It’s not unusual for progressive metal artists to create a concept album based on a sci-fi setting (Voivod), a sinister cult (Queensrӱche), a classic piece of literature (Mastodon), or even a fantasy world (Edge of Sanity). But Finnish psychedelic death metal quartet, Hundred Headless Horsemen, go one step further by inventing their own medical condition called Apokalepsia, which, in their own words, ‘is a group of symptoms characterized by recurrent seizures.’ According to their definition, ‘These episodes can vary from brief and nearly undetectable interludes to long periods of vigorous shaking, hyperventilation, suffocating despair and a failure to function in a world defined by its imminent devastation.’ You’re right to re-read the last two sentences and wonder what the hell to expect from such a unique proposition.
First thing we must do is challenge the band’s self-identification with the novel term, psychedelic death metal. Apart from the occasional use of harsh vocals, there is nothing in their repertoire that touches upon this most enduring of extreme genres. But that’s not in any way a criticism, for the music of Hundred Headless Horsemen is dark and claustrophobic and metallic in other ways. Opener, ‘The Road’, is as haunting and hellish as the Cormac McCarthy novel of the same name in the way it builds upon ambient drone sounds and clean guitar passages into an enigmatic Tool hook. The vocals are low in the mix as if the singer is trying to communicate from a portal in the extra-terrestrial world. We get groove, ritualistic percussion and a gallop of dissonant chords, but the vibe is an unmistakable post-metal one like Cult of Luna at their darkest. ‘No Longer Human’ is the same – an auditory hallucination of atonal guitars, post-punk bass and malevolent vocal abrasions. One must acknowledge the creative talent here. The band could make an accompanying video to this song with a man looking over his shoulder in paranoia and fear of an imminent seizure.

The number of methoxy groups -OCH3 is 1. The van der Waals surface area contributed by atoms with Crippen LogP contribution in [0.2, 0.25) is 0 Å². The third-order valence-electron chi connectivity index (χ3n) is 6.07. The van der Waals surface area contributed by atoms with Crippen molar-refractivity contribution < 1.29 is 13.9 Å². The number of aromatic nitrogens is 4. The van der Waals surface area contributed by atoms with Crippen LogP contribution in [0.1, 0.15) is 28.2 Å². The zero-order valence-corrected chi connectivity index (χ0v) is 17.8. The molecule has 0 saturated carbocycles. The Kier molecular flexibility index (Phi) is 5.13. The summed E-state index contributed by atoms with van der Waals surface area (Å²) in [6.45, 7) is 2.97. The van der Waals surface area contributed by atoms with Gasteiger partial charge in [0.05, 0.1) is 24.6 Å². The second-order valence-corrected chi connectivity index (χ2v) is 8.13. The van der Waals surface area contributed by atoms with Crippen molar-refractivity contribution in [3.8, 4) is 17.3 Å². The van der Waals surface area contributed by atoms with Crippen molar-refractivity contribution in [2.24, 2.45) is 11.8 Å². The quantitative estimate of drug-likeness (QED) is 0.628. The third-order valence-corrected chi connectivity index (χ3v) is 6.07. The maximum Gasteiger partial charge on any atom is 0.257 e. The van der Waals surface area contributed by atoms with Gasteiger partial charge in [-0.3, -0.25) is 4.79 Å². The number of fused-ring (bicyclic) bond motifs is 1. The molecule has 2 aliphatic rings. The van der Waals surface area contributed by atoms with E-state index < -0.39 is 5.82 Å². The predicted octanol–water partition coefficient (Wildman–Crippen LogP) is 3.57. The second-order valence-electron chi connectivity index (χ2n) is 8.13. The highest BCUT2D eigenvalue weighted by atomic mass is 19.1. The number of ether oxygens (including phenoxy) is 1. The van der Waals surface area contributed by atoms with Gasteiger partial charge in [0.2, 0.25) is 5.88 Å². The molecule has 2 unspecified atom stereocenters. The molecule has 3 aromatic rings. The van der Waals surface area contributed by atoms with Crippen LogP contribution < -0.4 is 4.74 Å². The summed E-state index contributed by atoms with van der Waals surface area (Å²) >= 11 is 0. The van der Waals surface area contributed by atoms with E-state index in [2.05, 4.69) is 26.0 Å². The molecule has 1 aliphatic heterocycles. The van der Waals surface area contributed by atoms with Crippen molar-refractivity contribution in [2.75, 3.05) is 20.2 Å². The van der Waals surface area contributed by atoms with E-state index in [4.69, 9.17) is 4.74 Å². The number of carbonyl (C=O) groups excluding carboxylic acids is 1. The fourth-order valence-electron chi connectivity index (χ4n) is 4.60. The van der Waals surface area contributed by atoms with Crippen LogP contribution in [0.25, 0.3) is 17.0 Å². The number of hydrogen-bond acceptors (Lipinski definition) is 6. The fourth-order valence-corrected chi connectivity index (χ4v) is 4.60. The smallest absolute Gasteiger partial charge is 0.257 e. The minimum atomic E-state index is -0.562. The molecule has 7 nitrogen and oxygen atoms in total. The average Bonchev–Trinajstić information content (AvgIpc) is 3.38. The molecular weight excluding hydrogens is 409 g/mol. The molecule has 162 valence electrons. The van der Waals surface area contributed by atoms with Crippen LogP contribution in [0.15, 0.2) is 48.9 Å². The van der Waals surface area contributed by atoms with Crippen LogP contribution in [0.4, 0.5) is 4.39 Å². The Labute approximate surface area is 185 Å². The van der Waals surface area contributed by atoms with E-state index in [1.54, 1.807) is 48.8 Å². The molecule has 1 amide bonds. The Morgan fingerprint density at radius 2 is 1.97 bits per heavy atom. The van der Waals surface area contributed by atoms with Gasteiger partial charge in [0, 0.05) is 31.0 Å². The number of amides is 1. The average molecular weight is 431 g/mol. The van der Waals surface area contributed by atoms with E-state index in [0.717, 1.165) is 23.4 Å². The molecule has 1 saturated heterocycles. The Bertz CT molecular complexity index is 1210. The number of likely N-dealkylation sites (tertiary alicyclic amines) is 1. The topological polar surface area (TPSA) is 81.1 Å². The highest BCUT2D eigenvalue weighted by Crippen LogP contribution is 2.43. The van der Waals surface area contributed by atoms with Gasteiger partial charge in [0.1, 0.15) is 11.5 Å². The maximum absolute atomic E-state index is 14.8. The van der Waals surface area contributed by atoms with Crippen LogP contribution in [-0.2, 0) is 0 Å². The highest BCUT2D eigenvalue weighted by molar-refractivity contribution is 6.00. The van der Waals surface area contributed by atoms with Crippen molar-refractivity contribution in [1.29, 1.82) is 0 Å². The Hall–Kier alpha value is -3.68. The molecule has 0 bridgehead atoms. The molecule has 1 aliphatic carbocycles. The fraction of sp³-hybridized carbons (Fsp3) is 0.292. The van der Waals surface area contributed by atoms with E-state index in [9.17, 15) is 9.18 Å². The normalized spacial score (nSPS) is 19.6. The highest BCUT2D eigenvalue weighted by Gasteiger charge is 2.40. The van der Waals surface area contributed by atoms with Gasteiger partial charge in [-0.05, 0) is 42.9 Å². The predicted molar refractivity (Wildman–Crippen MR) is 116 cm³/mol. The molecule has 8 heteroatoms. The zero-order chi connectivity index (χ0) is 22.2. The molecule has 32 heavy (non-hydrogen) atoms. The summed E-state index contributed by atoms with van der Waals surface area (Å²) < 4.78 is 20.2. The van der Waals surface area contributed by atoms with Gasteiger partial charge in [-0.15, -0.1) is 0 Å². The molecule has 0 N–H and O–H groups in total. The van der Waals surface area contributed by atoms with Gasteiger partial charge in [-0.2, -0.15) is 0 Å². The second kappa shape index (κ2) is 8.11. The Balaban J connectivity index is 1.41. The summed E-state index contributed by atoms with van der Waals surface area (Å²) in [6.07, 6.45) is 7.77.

Perhaps the biggest left turn is the middle of the album, where the band embrace a grungy direction with stoner metal licks. The switch from post-metal to pentatonic rock is a baffling and regressive one. How can you go from the avant-garde of Isis to the fuzzy blues of Kyuss on the same record? ‘Breath of Death’ starts with tranquil water streams and eerie effects but then embraces The Jesus Lizard and Tad like a bastard child of the early 1990s. ‘Echoes’ follows the same path. Yet it’s back to the unforgiving envelopment of anxiety on ‘Spleen’, where the quartet mix harmonic minor riffing with lead melodies that could be from a Gibson Les Paul. Once again, the hostile vocals want no sympathy or understanding – this is the genuine distress of an apokalepsia victim (remember: this is a fictitious medical diagnosis invented by the band).
Closing track, ‘Cataclysm’, retains a 70s rock flavour but smothers it in a post-metal dirge of doom riffs. By this time, the fusion of the two contrasting styles becomes more coherent, but there’s no doubting it’s a bleak experience mired in chronic paranoia and anxious foreboding. Hundred Headless Horsemen are as morbid as their name suggests.
A dose of death metal might be the only thing lacking here. Apokalepsia is a curious work of art and reveals many new facets on repeat listens. The band remain anonymous, yet their music is anything but innocuous.
Release Date: 21/05/2021
Record Label: Inverse Records
Standout tracks: The Road, No Longer Human, Spleen
Suggested Further Listening: Tool – 10,000 Days (2006), Isis – Panopticon 1 (2004), Kyuss – Blues for the Red Sun (1992)